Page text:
On Mar 8, 1:24 pm, John Clark <johnkcl...@gmail.com> wrote: > On Wed, Mar 7, 2012 Craig Weinberg <whatsons...@gmail.com> wrote: > > > Can you transplant a particular flame from one candle to another? > > Can a particular flame exist from one nanosecond to the next?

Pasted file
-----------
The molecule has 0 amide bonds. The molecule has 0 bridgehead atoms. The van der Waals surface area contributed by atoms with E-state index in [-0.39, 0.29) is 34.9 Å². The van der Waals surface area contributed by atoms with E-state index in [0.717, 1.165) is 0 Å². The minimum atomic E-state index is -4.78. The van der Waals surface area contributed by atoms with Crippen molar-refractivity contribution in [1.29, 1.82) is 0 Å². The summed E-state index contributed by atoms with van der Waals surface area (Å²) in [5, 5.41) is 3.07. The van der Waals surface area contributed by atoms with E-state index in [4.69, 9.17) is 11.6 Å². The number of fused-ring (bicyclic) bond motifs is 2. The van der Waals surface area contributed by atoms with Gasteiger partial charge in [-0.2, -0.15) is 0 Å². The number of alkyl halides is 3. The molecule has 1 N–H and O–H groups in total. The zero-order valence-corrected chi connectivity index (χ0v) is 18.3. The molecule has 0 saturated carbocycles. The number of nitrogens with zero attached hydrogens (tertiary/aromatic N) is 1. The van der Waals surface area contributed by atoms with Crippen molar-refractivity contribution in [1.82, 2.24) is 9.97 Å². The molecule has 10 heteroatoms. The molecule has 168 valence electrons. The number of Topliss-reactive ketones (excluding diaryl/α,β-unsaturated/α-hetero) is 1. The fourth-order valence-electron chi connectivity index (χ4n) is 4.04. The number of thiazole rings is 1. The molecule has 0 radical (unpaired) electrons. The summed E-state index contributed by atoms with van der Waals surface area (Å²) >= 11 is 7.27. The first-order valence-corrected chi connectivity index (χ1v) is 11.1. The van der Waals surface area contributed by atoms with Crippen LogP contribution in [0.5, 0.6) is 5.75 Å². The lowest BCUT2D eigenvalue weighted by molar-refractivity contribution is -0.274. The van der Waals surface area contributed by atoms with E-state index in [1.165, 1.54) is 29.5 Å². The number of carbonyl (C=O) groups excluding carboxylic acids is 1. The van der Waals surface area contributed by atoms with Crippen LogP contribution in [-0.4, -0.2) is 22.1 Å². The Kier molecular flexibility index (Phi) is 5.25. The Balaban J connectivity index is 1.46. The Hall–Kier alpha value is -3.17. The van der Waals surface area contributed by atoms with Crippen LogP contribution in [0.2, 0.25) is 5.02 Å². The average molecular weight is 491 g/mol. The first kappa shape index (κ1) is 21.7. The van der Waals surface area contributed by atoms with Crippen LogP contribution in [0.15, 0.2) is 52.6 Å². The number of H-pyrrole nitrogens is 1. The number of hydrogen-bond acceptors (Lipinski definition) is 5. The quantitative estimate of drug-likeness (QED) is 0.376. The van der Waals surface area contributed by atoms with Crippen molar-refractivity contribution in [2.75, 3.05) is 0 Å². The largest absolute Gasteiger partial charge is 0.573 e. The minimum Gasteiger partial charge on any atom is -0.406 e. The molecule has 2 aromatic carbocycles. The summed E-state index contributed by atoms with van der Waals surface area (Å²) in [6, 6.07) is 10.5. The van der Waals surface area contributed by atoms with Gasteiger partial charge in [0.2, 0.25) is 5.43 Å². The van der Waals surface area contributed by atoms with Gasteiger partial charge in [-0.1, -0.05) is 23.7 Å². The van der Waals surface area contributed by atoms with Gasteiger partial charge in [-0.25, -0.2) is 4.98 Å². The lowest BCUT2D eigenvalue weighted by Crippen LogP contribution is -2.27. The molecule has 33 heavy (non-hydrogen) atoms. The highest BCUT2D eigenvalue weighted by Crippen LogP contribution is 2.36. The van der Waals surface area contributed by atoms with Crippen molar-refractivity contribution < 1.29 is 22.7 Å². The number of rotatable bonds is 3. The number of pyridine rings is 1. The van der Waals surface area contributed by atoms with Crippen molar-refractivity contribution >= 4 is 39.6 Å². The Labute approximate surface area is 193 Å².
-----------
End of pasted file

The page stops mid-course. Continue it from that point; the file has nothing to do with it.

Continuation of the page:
I think that it can 'insist'. The continuity is figurative but real, both through time and literally across space as 'energy'. The flame is not an object but rather a relatively (to us) objective facet of an intersubjective process which is experienced locally by the molecules of wick, wax, and air surrounding them, the retinal cells of the eye and brain of the observer, etc. > > > Can you cut a spark down the middle lengthwise and put half here and half > > there? > > Certainly, a spark is made of matter, plasma to be specific, so put half > the plasma here and the other half there. The spark is a momentary fragmentation of matter sublimating across space. You can't put half of 'it' somewhere because it is mostly motion. It's like cutting a curveball in half and expecting to get a perfect half of the curve. > > > >> I think there is a thought experiment that can resolve this issue: You > > are a copy of Bruno Marchal made as precisely as Heisenberg's law allows > > and you are now facing the original Bruno Marchal in a symmetrical room, > > thus the two of you are receiving identical sensory input > > > That's an assumption. A compass duplicated in this way would not be > > > receiving identical sensory input. > > That could only happen if the magnetic field in that room favored one > direction over another, and in my thought experiment I'm talking about a > room with a infinite number of symmetries, like a sphere. By isolating it that way though, you are excluding the possibility of consciousness being anchored to the temporal narrative of the cosmos rather than a phenomenon of objects in space. To duplicate even a compass this way requires now that the entire universe contain only symmetrical objects (otherwise won't the compass will point to the asymmetry?). Of course magnetism is only an example. There may be many ways to access factual external orientation. A GPS. A radiotelescope, etc. Consciousness may have sense built into it along those lines. > > > > Someone with an exact copy of my brain might not be able to read English > > because they haven't had any history reading it. The brain may not encode > > in English or Chinese but in neurotransmitters which don't know the > > difference. > > The only difference between a native English speaker and a native Chinese > speaker is the position and momentum of the atoms in their brain; as a > matter of fact that's also the only difference between you and me. That's an assumption. Since we don't see English or Chinese characters arranged within the tissues of the brain being shuttled around from region to region, and we see no homunculus or translator running i/o between the optical form and the perceived meaning, we really have no idea that the arrangement of the atoms is the cause. I think it's much more likely is that it is the instantaneous and meaningless shadow of a long-term meaningful experience. The poker game is not inside the cards or their arrangement. > > > My thought experiments start with "if something is real, then it cannot > > ever be truly identical to anything else in the cosmos > > Then your thought experiment starts out as Bullshit right out of the box Ah, a scientific opinion if ever I heard one. > because science tells us there is no difference between one electron and > another, there are no scratches on electrons to tell one from another. Just because we can't tell one electron from another doesn't mean that there is no difference. You are applying macro-scaled presumptions about matter onto the microcosm. Electrons don't have scratches because they don't have surfaces. They are more primitive than that. Electrons cause objects to have scratches, they don't scratch themselves. We can tell the difference between photons in the reflection on the surface of a glass and photons passing through a glass. How do you think that works exactly? > And > this is not just vague philosophy, the identical nature of things when they > get very small is behind the idea of "exchange forces" one of the pillars > of modern physics, and from that you can deduce that there must be two > classes of particles, bosons like photons and fermions like electrons, and > from there you can deduce The Pauli Exclusion Principle, and that is the > basis of the periodic table of elements, and that is the basis of > chemistry, and that is the basis of life. From just the fact that electrons > are identical and a little high school algebra you can derive The Pauli > Exclusion Principle and that principle is not only responsible for life it > is the very reason matter is solid, it is the only reason your feet don't > sink into the ground and you fall to the center of the earth. So don't tell > me nothing can be identical! All of that can still be just as true without anything being literally identical. None of what you describe becomes impossible if we understand that physical equivalence coexists with temporal uniqueness. Events can recur but never in the same universe twice. This is not vague philosophy either, this is an inescapable statistical truth. No moment can be reproduced. If awareness is a single moment stretched over a lifetime, then it cannot be transplanted or duplicated. Craig -- You received this message because you are subscribed to the Google Groups "Everything List" group. 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